Marking a significant change in the Internet’s domain naming scheme, the Internet Corporation for Assigned Names and Numbers (ICANN) board of directors has agreed to allow an expansion of the number of generic top-level domains used.
Most commonly as .com, .net, .gov and so on, generic top-level domains usually are used to determine the website’s type, whether it be commercial business, non-profit organization or government body. While the limited range of top-level domains has spurred some creativity — the adoption of the Federated States of Micronesia and Armenia’s country domains as .fm and .am, respectively, for use in radio websites — it has apparently become an open market.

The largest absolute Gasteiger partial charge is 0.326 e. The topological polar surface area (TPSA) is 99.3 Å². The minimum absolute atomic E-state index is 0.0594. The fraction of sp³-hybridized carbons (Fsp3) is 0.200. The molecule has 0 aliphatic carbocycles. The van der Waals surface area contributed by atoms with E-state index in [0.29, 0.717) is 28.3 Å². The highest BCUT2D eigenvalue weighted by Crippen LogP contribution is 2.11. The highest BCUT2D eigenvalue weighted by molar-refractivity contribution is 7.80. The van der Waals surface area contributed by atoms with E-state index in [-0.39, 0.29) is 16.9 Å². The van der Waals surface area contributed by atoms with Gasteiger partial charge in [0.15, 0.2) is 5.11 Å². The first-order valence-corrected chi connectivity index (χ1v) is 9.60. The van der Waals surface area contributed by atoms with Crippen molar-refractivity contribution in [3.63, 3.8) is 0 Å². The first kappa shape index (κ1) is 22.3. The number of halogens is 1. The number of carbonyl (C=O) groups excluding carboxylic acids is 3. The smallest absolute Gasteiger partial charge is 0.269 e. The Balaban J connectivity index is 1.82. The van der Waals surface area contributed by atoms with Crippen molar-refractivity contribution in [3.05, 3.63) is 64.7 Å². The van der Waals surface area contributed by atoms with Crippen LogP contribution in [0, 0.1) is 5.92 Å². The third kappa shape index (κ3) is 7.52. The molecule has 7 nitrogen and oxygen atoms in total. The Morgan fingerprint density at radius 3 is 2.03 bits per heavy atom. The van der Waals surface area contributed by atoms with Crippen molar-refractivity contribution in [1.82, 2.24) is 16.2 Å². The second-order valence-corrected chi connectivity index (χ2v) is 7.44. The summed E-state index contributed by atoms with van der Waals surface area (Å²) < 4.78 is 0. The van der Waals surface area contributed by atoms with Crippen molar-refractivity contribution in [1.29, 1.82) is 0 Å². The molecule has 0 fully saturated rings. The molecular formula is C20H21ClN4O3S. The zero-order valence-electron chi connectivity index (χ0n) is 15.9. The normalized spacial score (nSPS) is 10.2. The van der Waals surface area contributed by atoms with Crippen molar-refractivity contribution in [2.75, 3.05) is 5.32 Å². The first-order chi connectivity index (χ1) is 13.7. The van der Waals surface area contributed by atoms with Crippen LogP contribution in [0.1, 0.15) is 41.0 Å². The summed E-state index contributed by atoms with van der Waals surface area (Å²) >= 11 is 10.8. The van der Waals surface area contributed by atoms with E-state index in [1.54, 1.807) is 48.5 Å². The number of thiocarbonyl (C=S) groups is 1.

Fresh on the news of ICANN’s decision, radio and Internet multimedia e-commerce company BRS Media has publicly supported the organization’s loosening of domain restrictions and plans on obtaining a domain of its own, .radio. BRS Media plans to seek ownership of the extension through ICANN’s application process as soon as it begins, reported to be early 2012.
The move will open the door to stations large and small who want to own their own .radio domain.
George T. Bundy, chairman and CEO of BRS Media Inc., said in a press release that “DotRadio will allow us to offer the most complete selection of domain extensions to interactive media companies worldwide.”
— Brian Smith